The fund totalled €34m and women could apply for one of three levels of compensation – €50,000, €100,000 and €150,000, depending on the proven severity of their injuries. These payments, critics said, were completely inadequate for the pain they had suffered. Women who successfully took their case to the courts were awarded more than €300,000.

The payments were also to be strictly ex-gratia — without any admission of liability by the State, hospitals, individual medics or the Church.

To avail of the scheme, every applicant had to waive their right to pursue any civil claims regarding their alleged injuries following symphysiotomy.

This directly contravened the UN Human Rights Committee’s call for an independent investigation that would “prosecute and punish” the perpetrators.

Some women chose not to pursue the scheme for this reason.

“The scheme was the first of its kind, as far as I am aware, to protect private bodies, such as religious congregations, from legal action,” Ms O’Connor said. “As a condition of payment, applicants were forced to sign a waiver ‘holding harmless’ those responsible for their abuse. This breach of women’s legal and constitutional rights was widely censured.” The survivor groups Patient Focus and Survivors of Symphysiotomy Ltd broadly welcomed the scheme, saying that some women would benefit from a less adversarial process than pursuing their claims through the courts. Getting something was better than nothing and the average age of claimants was 75 years.

But the group chaired by Ms O’Connor, Survivors of Symphysiotomy (SOS) criticised the scheme for not going far enough to help these women who had been injured unnecessarily by the State.

“The symphysiotomy payment scheme has been widely criticised by human rights defenders both in Ireland and internationally. The government ignored the calls made by UN human rights bodies for proper redress to be given to survivors for their injuries,” Ms O’Connor said.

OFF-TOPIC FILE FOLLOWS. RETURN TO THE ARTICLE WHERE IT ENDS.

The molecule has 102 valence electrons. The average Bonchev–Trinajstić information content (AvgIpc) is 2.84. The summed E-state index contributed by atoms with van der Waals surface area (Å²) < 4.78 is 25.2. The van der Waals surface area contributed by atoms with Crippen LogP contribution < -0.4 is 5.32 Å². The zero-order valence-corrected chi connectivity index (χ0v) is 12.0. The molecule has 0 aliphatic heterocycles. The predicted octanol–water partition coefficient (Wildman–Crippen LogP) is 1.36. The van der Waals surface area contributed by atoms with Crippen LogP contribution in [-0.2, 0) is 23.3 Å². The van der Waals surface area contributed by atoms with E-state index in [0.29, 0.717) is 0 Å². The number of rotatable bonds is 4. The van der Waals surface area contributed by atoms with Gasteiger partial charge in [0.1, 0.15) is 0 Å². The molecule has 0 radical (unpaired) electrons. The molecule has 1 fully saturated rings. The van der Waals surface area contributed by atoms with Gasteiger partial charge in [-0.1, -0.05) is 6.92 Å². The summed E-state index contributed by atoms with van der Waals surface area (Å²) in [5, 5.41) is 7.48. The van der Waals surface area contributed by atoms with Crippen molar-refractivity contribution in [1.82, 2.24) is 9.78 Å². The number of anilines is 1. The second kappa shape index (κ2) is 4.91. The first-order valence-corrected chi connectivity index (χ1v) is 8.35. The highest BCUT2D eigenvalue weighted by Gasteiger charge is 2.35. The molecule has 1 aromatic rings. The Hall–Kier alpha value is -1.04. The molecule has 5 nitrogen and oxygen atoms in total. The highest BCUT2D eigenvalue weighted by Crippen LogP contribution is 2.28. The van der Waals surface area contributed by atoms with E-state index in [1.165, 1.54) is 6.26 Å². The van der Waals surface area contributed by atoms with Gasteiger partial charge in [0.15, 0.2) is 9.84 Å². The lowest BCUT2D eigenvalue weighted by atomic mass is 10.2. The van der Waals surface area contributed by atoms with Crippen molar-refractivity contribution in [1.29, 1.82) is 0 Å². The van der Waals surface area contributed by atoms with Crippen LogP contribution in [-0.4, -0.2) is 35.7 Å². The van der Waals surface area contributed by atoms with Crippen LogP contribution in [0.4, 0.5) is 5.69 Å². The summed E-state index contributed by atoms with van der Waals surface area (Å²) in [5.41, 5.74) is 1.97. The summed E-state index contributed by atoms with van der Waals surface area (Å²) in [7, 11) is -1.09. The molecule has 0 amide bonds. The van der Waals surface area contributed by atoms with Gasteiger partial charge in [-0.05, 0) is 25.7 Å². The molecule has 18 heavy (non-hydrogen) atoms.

“The scheme did not amount to an effective remedy for women, because it was an ex gratia or grace and favour scheme that was introduced without any admission of wrongdoing. A number of women decided not to apply for this reason. Women were generally given twenty days in which to apply, a time limit without precedent for schemes of this kind. This made it almost impossible for survivors living outside Ireland to access.

“The scheme breached the recommendations made by the UN Human Rights Committee and two other UN Treaty bodies by failing to provide for individualised assessment.

“It was a paper-based process. Women’s voices went unheard because the terms excluded oral evidence. A sole assessor was given unlimited discretion. There was no independent oversight, nor any right of appeal, as recommended internationally.

“The scheme routinely looked for proofs of disability, such as medical records, that in some cases went back half a century. Records held by deceased doctors and closed hospitals were generally impossible to access.

“The terms provided no mechanism for accepting independent medical reports, and when they were submitted, a significant number were rejected in favour of the opinions of the doctors engaged by the scheme.” Of the estimated 1,500 women subjected to the surgery, the State anticipated that some 350 who were still alive may apply.